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A House of Cards on Stilts
James Rickards

What’s driving the current stock market frenzy? Is it a new bubble pure and simple? Is it driven by fundamentals? Does the Fed play an important role?

Let’s look at these factors and make a forecast of stock market index levels based on these and other inputs.

Trends in stock prices over the past year have largely been a function of market expectations about Fed rate cuts and market euphoria over strong economic data, including low unemployment rates.

Another factor is the upward momentum for all stocks due to the AI-inspired frenzy now going on. While these price drivers are easy to spot and explain, it’s the case that they mask a much more troubling economic reality that will emerge soon to push stock markets significantly lower.

Wall Street’s Been Wrong for Two Years

The S&P 500 index hit an interim low of 3,855 per share last March. This came at a time when the Fed was still raising interest rates, and Wall Street expectations of a “pivot” to rate cuts were in ruins.

Wall Street has been wrong about the pivot for almost two years and they’re still wrong today.

On March 22, 2023, the Fed raised the target rate for federal funds by 0.25% to 5.00%, a further step in the monetary tightening cycle that began the previous March, and a further blow to the pivot narrative. This accounted in part for the interim low in the S&P 500 index.

From there, the S&P 500 rallied to 4,589 on July 31, a near-20% gain in just over four months.

This was due to the Fed’s decision to hold its target rate steady at their June 14, 2023, meeting along with more pivot cheerleading from Wall Street and the growth of the “soft landing” narrative that promised lower rates without a recession.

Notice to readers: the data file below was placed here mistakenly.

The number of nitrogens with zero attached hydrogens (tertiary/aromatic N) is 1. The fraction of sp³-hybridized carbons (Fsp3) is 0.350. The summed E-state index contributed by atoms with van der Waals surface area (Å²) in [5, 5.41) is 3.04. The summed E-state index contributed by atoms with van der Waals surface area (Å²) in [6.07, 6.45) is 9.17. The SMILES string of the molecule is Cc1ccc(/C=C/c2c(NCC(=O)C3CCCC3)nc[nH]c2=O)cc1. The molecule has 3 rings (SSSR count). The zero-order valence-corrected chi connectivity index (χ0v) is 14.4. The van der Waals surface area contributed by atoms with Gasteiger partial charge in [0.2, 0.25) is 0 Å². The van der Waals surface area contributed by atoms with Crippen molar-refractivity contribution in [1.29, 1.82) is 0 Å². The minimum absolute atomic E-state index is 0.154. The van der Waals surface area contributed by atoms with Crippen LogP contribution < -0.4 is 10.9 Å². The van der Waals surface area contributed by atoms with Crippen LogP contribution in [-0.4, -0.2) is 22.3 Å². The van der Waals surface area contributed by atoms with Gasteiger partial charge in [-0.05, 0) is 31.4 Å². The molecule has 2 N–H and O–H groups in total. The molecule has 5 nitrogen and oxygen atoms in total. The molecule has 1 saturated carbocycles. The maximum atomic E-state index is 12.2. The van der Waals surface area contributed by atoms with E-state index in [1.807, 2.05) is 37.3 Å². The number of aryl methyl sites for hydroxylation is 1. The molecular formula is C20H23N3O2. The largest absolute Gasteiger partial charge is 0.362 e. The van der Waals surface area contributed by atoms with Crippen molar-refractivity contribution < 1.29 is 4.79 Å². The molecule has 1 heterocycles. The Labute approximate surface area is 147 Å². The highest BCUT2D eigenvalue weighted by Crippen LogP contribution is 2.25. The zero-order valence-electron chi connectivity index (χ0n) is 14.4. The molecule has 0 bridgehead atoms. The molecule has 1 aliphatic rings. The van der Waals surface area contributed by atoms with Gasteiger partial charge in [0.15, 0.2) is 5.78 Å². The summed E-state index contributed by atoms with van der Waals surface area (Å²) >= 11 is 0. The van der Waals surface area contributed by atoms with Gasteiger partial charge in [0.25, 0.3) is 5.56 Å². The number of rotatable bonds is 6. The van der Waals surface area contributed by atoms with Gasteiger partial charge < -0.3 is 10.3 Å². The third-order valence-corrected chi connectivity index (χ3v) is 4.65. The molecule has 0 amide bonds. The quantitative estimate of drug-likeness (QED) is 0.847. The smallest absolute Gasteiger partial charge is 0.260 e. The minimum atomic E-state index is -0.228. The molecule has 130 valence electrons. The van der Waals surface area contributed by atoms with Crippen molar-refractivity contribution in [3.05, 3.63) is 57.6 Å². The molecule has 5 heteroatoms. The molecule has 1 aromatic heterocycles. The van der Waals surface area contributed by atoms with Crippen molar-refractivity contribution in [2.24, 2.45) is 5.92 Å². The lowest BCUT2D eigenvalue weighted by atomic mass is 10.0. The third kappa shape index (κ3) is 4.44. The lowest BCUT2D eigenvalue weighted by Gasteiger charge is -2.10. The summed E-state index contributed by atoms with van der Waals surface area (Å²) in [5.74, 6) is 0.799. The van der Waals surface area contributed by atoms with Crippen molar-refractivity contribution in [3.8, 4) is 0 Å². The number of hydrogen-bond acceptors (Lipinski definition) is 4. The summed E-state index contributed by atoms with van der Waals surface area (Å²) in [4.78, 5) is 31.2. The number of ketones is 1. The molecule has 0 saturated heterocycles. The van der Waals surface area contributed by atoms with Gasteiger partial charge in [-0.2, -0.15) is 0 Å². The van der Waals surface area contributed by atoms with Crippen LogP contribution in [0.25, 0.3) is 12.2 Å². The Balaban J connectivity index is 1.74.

But this narrative hit a brick wall (again) when the Fed raised interest rates another 0.50% to 5.50% contrary to the Wall Street fairy tale. Beginning on July 31, the S&P 500 fell from 4,589 to 4,117 on Oct. 27, a 10% reversal.

The S&P index had fallen back to about where it was on April 3, 2023, when the latest round of pivot euphoria began.

Narratives Die Hard

Still, narratives die hard. Over the course of the September, November and December 2023 Fed meetings, it became clear that the July rate hike really was the peak.

The Fed gave zero indication that they were ready to cut rates (the infamous pivot), but Wall Street took up the pivot narrative and ran with it anyway.

The S&P 500 index soared to over 5,130 10 days ago, a 25% rally in six months. This rally was helped along not only by the pivot narrative but also by stronger-than-expected GDP growth in Q4 2023, stronger than expected job creation in January and February 2024, and the broader market euphoria surrounding all things AI-related.

There are numerous flaws in this happy narrative surrounding the stock market rally.

The first is that the strong GDP growth has been powered not by productivity gains or private-sector investment but by government spending. Growth in GDP has only been about 40% of growth in the national debt over the same time period.

The Keynesian “Multiplier”

Put differently, this means a neo-Keynesian multiplier of 0.40% compared to the much-touted multiplier of 1.25% or higher that deficit cheerleaders used to expect.

With a 1.25% multiplier, you borrow a dollar, spend a dollar and get $1.25 of growth (assuming the expenditure is not totally wasted and the economy has some spare capacity in terms of labor and capacity utilization).

With a 0.40% multiplier, you borrow a dollar, spend a dollar and get only $0.40 of growth. In short, your debt is growing faster than your economy, a completely non-sustainable state of affairs.